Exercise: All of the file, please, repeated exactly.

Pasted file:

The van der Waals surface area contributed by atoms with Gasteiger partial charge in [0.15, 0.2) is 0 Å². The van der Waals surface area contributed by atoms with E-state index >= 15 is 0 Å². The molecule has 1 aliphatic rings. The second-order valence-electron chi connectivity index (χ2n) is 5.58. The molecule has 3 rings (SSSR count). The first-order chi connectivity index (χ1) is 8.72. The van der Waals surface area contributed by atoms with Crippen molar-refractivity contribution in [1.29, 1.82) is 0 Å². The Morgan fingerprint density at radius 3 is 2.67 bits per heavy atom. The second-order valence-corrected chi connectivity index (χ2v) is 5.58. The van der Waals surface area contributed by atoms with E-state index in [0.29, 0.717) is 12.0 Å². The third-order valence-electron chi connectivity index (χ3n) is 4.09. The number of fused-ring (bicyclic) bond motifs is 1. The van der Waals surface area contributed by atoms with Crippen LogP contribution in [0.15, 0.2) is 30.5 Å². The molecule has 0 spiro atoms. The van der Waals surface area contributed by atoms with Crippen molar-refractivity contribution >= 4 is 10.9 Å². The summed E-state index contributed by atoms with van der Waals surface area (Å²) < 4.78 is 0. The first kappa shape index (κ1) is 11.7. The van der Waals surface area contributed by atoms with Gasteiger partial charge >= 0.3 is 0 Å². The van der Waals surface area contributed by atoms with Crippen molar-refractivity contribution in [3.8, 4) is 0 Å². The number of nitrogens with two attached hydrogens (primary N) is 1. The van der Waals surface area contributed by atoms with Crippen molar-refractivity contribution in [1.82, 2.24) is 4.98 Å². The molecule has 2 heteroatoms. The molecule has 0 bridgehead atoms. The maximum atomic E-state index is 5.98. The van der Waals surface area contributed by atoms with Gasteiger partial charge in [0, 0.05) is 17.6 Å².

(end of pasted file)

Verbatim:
The van der Waals surface area contributed by atoms with Gasteiger partial charge in [0.15, 0.2) is 0 Å². The van der Waals surface area contributed by atoms with E-state index >= 15 is 0 Å². The molecule has 1 aliphatic rings. The second-order valence-electron chi connectivity index (χ2n) is 5.58. The molecule has 3 rings (SSSR count). The first-order chi connectivity index (χ1) is 8.72. The van der Waals surface area contributed by atoms with Crippen molar-refractivity contribution in [1.29, 1.82) is 0 Å². The Morgan fingerprint density at radius 3 is 2.67 bits per heavy atom. The second-order valence-corrected chi connectivity index (χ2v) is 5.58. The van der Waals surface area contributed by atoms with E-state index in [0.29, 0.717) is 12.0 Å². The third-order valence-electron chi connectivity index (χ3n) is 4.09. The number of fused-ring (bicyclic) bond motifs is 1. The van der Waals surface area contributed by atoms with Crippen LogP contribution in [0.15, 0.2) is 30.5 Å². The molecule has 0 spiro atoms. The van der Waals surface area contributed by atoms with Crippen molar-refractivity contribution >= 4 is 10.9 Å². The summed E-state index contributed by atoms with van der Waals surface area (Å²) < 4.78 is 0. The first kappa shape index (κ1) is 11.7. The van der Waals surface area contributed by atoms with Gasteiger partial charge >= 0.3 is 0 Å². The van der Waals surface area contributed by atoms with Crippen molar-refractivity contribution in [3.8, 4) is 0 Å². The number of nitrogens with two attached hydrogens (primary N) is 1. The van der Waals surface area contributed by atoms with Crippen molar-refractivity contribution in [1.82, 2.24) is 4.98 Å². The molecule has 2 heteroatoms. The molecule has 0 bridgehead atoms. The maximum atomic E-state index is 5.98. The van der Waals surface area contributed by atoms with Gasteiger partial charge in [0, 0.05) is 17.6 Å².